Prosecutors echoed Stevens' warning that McNally would let political crooks run wild. One such prosecutor was a U.S. attorney in New Jersey named Samuel A. Alito. He would be nominated to the Supreme Court by President Bush and confirmed on Jan. 31.

The justices declared in McNally that if Congress wanted to establish a right to honest government, it had to say so. Which it did, just a year later. In 1988 the late Sen. Paul Simon of Illinois and others sponsored a bill to outlaw "a scheme or artifice to deprive another of the intangible right of honest services." In the inscrutable way of Congress, it was passed with little debate and tacked on to a War on Drugs bill. It became known as Section 1346 of the mail fraud statute.

So that settled it, right? We have a right to honest government.

Not exactly. Section 1346 issues clog the courts to this day. Suppose you hold no public office or job but you effectively control the awards of public contracts and patronage. Suppose, that is, that you are Lawrence E. Warner, the businessman now on trial as Ryan's co-defendant. Being a private citizen, do you have a duty to give honest service to taxpayers?

As U.S. Appeals Judge Richard A. Posner of Chicago wrote in an unrelated case in 1999, "a century of interpretation of the [mail fraud] statute has failed to still the doubts of those who think it is dangerously vague." Defense lawyers perennially argue that Section 1346 is unconstitutionally vague, but the courts have not agreed. There was one appellate ruling in New York in 2002 -- "The plain meaning of 'honest services' in the text of Section 1346 simply provides no clue to the public or the courts as to what conduct is prohibited under the statute." However, that decision applied narrowly to just that one case.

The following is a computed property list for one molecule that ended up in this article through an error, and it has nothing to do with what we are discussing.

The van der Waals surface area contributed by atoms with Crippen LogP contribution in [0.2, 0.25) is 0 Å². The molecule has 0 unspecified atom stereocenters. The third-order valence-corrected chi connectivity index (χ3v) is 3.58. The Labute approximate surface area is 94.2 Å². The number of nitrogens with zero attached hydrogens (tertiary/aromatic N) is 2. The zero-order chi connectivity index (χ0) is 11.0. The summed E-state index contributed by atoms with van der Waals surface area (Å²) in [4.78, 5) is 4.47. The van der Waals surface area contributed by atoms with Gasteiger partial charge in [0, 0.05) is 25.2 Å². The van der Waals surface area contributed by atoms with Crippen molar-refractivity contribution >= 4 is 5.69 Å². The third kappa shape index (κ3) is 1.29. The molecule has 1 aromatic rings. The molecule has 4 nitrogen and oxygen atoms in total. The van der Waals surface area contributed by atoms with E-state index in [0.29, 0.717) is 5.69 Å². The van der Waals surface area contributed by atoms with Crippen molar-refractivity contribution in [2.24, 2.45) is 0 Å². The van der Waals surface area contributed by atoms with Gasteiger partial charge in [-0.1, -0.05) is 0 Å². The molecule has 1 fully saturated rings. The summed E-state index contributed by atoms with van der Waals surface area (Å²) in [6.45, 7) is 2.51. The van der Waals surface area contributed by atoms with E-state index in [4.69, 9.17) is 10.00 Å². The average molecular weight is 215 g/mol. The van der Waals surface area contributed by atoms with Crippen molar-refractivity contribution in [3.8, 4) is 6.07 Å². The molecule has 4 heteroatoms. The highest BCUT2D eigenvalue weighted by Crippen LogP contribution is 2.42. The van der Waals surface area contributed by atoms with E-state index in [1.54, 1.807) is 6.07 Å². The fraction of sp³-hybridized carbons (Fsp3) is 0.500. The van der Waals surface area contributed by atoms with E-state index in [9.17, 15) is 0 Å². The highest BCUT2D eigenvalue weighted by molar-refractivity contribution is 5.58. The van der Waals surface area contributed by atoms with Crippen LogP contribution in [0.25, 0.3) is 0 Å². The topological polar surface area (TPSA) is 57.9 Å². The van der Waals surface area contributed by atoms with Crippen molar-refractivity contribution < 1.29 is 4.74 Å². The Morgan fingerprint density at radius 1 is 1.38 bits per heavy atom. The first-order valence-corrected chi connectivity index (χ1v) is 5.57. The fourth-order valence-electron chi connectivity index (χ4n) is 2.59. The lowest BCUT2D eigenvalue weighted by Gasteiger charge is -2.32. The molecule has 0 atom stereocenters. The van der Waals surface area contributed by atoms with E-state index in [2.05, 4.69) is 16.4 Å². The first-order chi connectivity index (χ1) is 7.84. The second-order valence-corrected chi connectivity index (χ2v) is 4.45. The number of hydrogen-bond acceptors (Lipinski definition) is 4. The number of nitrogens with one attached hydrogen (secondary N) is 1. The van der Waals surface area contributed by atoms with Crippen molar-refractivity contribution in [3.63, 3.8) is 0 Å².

Dan Webb, the fighting prosecutor who put Greylord judges in jail, is now Ryan's defense attorney. He asked the trial judge, Rebecca Pallmeyer, to dismiss the Section 1346 charges against Ryan. In August 2004, she declined. Co-defendant Warner got a break, though. In November 2003, Pallmeyer dismissed Section 1346 charges against Warner in part because he held no public office.

Whether or not Ryan or Warner is guilty as charged is for the jury to decide. What is clear is that, like Otto Kerner, those two are not accused of outright stealing of public or private money. They are accused of defrauding the public through various murky scams.

Before we start indicting more politicians, we might think about what exactly constitutes public corruption. Mail fraud (likewise, wire fraud) laws are so broad and so vague that they invite prosecutorial overreaching. Congress should either repeal Section 1346 or spell out what it means.

Even if the law is fixed, chasing political crooks will remain mostly the job of federal cops. In effect, we have handed over to the federal government our job of cleaning up state and local governments. Is this really where we wanted "reform" to take us?


James L. Merriner, author of Grafters and Goo Goos: Corruption and Reform in Chicago, 1833-2003, is writing a biography of former Gov. George Ryan.
Edition: Final
Section: Controversy
Page: B02

Index Terms: Opinion
Record Number: 10FE77DBE73DCAA8
Copyright (c) 2006 Chicago Sun-Times, Inc.